Don't dismiss cloud computing hype; creative fog is what makes cloud work

"Cloud Computing" is raw material users shape to match their own plans for a technology future

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In case you were looking for a well-informed, solidly objective take on the hype surrounding cloud computing, I'm going to suggest the first half of an essay I'd normally spend a lot of energy to ignore.

First, though, since it involves Cloud Computing, you have to pick among the three following options regarding hype about cloud computing, which has generated enough coverage in the press to outweigh the number of stories on cloud computing alone.

A. The hype surrounding cloud computing is undeniably intense, but only because it accurately reflects the incredible potential of the new technology.

B. The "hype" is simply the unavoidable enthusiasm of service providers who are now able to offer unprecedented levels of value and functionality to customers at prices neither thought possible.

C. A combination of financial, business-process-consulting and technological buzzwords and incompatible concepts piled so thick, held together with so many exclamation points they reveal "vision" as clearly as white smoke in a fog bank.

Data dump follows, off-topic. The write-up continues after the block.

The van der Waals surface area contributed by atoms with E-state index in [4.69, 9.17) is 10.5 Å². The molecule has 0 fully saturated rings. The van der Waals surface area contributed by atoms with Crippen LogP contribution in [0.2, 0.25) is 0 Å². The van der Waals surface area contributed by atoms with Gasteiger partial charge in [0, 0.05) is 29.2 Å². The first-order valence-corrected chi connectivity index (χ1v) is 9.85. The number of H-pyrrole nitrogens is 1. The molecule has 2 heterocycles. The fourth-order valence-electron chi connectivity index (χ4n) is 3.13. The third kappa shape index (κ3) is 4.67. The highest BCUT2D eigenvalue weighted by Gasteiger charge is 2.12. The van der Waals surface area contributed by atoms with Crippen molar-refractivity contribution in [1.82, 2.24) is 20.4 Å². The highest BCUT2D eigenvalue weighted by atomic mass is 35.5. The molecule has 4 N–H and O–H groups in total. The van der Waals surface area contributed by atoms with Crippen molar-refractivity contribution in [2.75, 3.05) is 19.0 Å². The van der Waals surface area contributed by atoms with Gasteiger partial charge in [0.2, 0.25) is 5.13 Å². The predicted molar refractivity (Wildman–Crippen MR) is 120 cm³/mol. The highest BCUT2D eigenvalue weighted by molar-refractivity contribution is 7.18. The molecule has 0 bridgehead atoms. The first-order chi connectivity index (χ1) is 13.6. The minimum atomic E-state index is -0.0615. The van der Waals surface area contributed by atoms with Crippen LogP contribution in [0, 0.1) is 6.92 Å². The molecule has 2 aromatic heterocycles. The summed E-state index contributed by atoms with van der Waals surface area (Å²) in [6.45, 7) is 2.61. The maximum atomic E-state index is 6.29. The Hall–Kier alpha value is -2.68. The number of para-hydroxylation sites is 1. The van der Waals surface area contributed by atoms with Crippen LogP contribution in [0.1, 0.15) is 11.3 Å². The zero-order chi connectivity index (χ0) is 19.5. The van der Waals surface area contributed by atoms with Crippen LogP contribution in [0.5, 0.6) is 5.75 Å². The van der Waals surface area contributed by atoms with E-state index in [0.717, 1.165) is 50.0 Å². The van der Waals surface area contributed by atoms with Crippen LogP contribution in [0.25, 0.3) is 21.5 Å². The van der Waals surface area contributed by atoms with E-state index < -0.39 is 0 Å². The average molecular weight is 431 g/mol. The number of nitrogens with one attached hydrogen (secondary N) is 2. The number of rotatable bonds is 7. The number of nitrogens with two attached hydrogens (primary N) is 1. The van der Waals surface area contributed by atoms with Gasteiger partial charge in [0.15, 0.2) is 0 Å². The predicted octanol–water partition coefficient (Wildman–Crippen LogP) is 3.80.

If you picked C, but hesitated because A and B aren't completely wrong even though they look as if they directly contradict C, congratulations. You either work in IT or have been around it long enough to understand that even the most intense BS often has more than the minimum required amount of truth.

The answer to the question of how much about "cloud" is real and how much is just smoke is not clear and never will be.

That's why I've started referring to the hype and technology collectively as "the fog," to make sure I'm including both hype and technology and discussion about the hype and the technology about a topic that is so meta by nature it's hard to talk about it at all.

You have to start by talking about what people say about cloud computing and never get too far away from that. Without the conceptual piece, cloud would never have grown into such a phenomenon and would never have generated so much discussion and content about a topic that demands both self-aware irony and earnest optimism to even get started.

"Why cloud computing hype isn't bad for IT after all" is a good case in point.

It's a blog entry, written well, poking fun at other blogs writing about the hype surrounding cloud computing, but it is written by Jay Fry, VP of marketing, Cloud Computing for CA Technologies, the guy in charge of hyping a service from a company more than a little desperate to keep from having its long-held niche in the enterprise computing market filled in by upstart fog machines.

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